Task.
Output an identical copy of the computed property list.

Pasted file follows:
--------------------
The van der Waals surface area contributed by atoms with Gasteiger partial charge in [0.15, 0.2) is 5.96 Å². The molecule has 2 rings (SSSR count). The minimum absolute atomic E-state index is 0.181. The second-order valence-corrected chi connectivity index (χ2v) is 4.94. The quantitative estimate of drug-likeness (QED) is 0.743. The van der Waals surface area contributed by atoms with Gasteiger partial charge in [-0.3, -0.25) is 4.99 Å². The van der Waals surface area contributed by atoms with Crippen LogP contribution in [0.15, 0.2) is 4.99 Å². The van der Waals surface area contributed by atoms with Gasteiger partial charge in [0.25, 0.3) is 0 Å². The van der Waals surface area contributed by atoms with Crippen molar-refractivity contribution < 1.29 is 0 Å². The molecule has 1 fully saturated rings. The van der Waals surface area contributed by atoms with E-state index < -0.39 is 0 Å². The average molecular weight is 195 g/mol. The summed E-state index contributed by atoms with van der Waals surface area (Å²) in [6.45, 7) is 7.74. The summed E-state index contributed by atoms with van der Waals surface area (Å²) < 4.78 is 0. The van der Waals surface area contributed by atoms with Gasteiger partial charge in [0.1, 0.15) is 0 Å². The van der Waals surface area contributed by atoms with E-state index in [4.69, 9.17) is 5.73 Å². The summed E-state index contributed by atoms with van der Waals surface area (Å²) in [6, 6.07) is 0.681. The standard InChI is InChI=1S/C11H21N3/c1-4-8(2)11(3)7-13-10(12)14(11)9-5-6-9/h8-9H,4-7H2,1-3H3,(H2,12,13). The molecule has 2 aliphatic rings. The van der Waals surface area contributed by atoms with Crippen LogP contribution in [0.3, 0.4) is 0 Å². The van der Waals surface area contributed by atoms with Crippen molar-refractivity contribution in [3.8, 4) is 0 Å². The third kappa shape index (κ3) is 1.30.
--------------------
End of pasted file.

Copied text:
The van der Waals surface area contributed by atoms with Gasteiger partial charge in [0.15, 0.2) is 5.96 Å². The molecule has 2 rings (SSSR count). The minimum absolute atomic E-state index is 0.181. The second-order valence-corrected chi connectivity index (χ2v) is 4.94. The quantitative estimate of drug-likeness (QED) is 0.743. The van der Waals surface area contributed by atoms with Gasteiger partial charge in [-0.3, -0.25) is 4.99 Å². The van der Waals surface area contributed by atoms with Crippen LogP contribution in [0.15, 0.2) is 4.99 Å². The van der Waals surface area contributed by atoms with Gasteiger partial charge in [0.25, 0.3) is 0 Å². The van der Waals surface area contributed by atoms with Crippen molar-refractivity contribution < 1.29 is 0 Å². The molecule has 1 fully saturated rings. The van der Waals surface area contributed by atoms with E-state index < -0.39 is 0 Å². The average molecular weight is 195 g/mol. The summed E-state index contributed by atoms with van der Waals surface area (Å²) in [6.45, 7) is 7.74. The summed E-state index contributed by atoms with van der Waals surface area (Å²) < 4.78 is 0. The van der Waals surface area contributed by atoms with Gasteiger partial charge in [0.1, 0.15) is 0 Å². The van der Waals surface area contributed by atoms with E-state index in [4.69, 9.17) is 5.73 Å². The summed E-state index contributed by atoms with van der Waals surface area (Å²) in [6, 6.07) is 0.681. The standard InChI is InChI=1S/C11H21N3/c1-4-8(2)11(3)7-13-10(12)14(11)9-5-6-9/h8-9H,4-7H2,1-3H3,(H2,12,13). The molecule has 2 aliphatic rings. The van der Waals surface area contributed by atoms with Crippen LogP contribution in [0.3, 0.4) is 0 Å². The van der Waals surface area contributed by atoms with Crippen molar-refractivity contribution in [3.8, 4) is 0 Å². The third kappa shape index (κ3) is 1.30.